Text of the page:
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If I could pick one word to describe church communications directors it would be “overwhelmed.” The advice we have been findingĀ resonates most often is simple: Give yourself permission to focus on the most important things. Schedule time to think. Do what only you can do, and build a team who can handle everything else.


Most of the time, this advice isn’t new or novel. It’s simple stuff that all of us who love communications know. But in church leadership, it becomesĀ difficult to abide by. You’re only one part of the system, after all, and your communications processes don’t always leak into other departments.

Acknowledging thatĀ resolutions aren’t all that effective at changing anything, I believeĀ resolution is a first step for any change. The beginning of the year is a great time to become resolute about the right things. Here are some resolutions for communications directors and for pastors that I believe are right:

Resolutions for Communications Directors

1. Tackle the negative keystone habits.

Charles Duhigg’s bookĀ The Power of HabitĀ describes the fascinating and far-reaching effective of “keystone habits,” or habits that set into motion a series of other behaviors. There are likely some keystone habits you could identify in your organization that are currently working against you. What are they? What are the things you could change that will create a domino effect towards better communication in your church?

2. Give yourself permission to think.

I mentioned it in my pre-amble, but this is seriously the one thing I’m hearing communications directors complain about more than anything else. They feel like so much is being thrown at them that they are always juggling the urgent. And when you’re feeling it, your whole team is feeling it.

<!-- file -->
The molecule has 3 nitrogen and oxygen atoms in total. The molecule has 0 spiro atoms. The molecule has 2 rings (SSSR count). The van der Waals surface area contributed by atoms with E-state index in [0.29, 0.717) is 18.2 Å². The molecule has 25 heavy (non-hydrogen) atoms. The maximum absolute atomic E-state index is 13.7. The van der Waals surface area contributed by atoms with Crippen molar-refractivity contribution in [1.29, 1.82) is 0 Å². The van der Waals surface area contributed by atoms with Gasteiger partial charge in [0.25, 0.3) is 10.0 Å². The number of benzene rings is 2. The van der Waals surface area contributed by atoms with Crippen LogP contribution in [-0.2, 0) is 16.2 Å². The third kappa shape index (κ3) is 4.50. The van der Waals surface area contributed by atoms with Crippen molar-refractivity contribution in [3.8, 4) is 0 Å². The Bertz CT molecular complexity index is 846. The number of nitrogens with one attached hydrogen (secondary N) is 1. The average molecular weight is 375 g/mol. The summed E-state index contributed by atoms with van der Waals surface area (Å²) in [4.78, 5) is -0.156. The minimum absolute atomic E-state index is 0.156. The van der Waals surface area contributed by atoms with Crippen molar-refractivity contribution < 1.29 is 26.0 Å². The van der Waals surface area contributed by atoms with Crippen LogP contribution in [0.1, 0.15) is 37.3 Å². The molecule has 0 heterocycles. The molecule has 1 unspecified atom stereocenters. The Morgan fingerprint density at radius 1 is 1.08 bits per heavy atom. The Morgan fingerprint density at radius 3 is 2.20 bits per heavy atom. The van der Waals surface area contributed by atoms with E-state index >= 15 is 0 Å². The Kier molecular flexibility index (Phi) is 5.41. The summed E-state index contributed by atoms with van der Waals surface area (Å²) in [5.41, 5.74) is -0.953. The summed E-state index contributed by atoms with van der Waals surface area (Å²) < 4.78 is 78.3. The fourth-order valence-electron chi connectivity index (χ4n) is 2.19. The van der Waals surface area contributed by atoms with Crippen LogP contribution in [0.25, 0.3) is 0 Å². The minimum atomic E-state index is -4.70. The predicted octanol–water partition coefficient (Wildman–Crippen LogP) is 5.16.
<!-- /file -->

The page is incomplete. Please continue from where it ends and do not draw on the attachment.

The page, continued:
We all know better, but in practice, this is difficult. Maybe block off a day each week on the calendar and refuse to schedule meetings or work on your task list during that time. Pick an email-free day of the week. Figure out what works for you and commit to sticking with it. Don’t budge on it or you’ll lose credibility and the urgent will come calling.

3. Be proactive about working with the other departments in your church.

Schedule annual or semi-annualĀ planning meetings with various ministry leaders to show them you want to collaborate and help their ministry win. Demonstrate how the communications strategy supports the vision, and how it connects to what they do. Consider getting everyone on one calendar part of your role. Set deadlines for when things need to be done and use your fantastic communication skills to make sure everyone who needs to know is informed.

4. Grow yourĀ volunteer communications team.

There are talented people in your church who would love to serve. How often are you inviting them to? What’s your method? You may have to give up some control, but even as communications director, your job is ultimately to equip people to do ministry.

Resolutions for Pastors Who HaveĀ A Communications Director

1. Share more stories.

Great church communications celebrate what God is doing in the lives of His people and the life of His Church. Pastors often hear more stories of life change than anyone else. Collaborate more with your communications director when there are stories that need to be told. Don’t allow this to fall behind promotions and events. Stories matter most.

2. Define your target audience.

Your communications director wants to help the church’s vision succeed. The methods he or she will choose depend largely on who you are trying to reach. Make sure that’s clear, and revisit it often.

3. Take deadlines seriously.

Pastors are notorious for throwing last minute changes at their communications directors. Understand that sometimes a ‘no’ is a ‘no’ because it’s physically not possible, and sometimes ‘no’ is a ‘no’ because your communications director is trying to protect the quality of the brand, or the health of the team, or any other number of things. You sabotage your team’s effectiveness when you’re always pushing the deadlines.

4. Be a communications champion to the staff.

Support the systems your communications director has put in place, and champion the processes with other members of the team. Collaborate on communications related to staff culture and health to make sure you’re on the same page. Working together, the senior pastor and the communications director have a tremendous ability to set the tone for staff culture.

Communications is consistently one of the top five “core issues” identified by churches we serve. These resolutions are a good step in the direction of solving the communications problem.

Photo Credit: Pexels.com CC0

Tiffany Deluccia -

Tiffany is our Director of Sales & Marketing. She graduated from Clemson University, and before joining The Unstuck Group, worked in public relations with major national retail brands, nonprofits and churches on content creation, strategic planning, communication consulting, social media and media relations.

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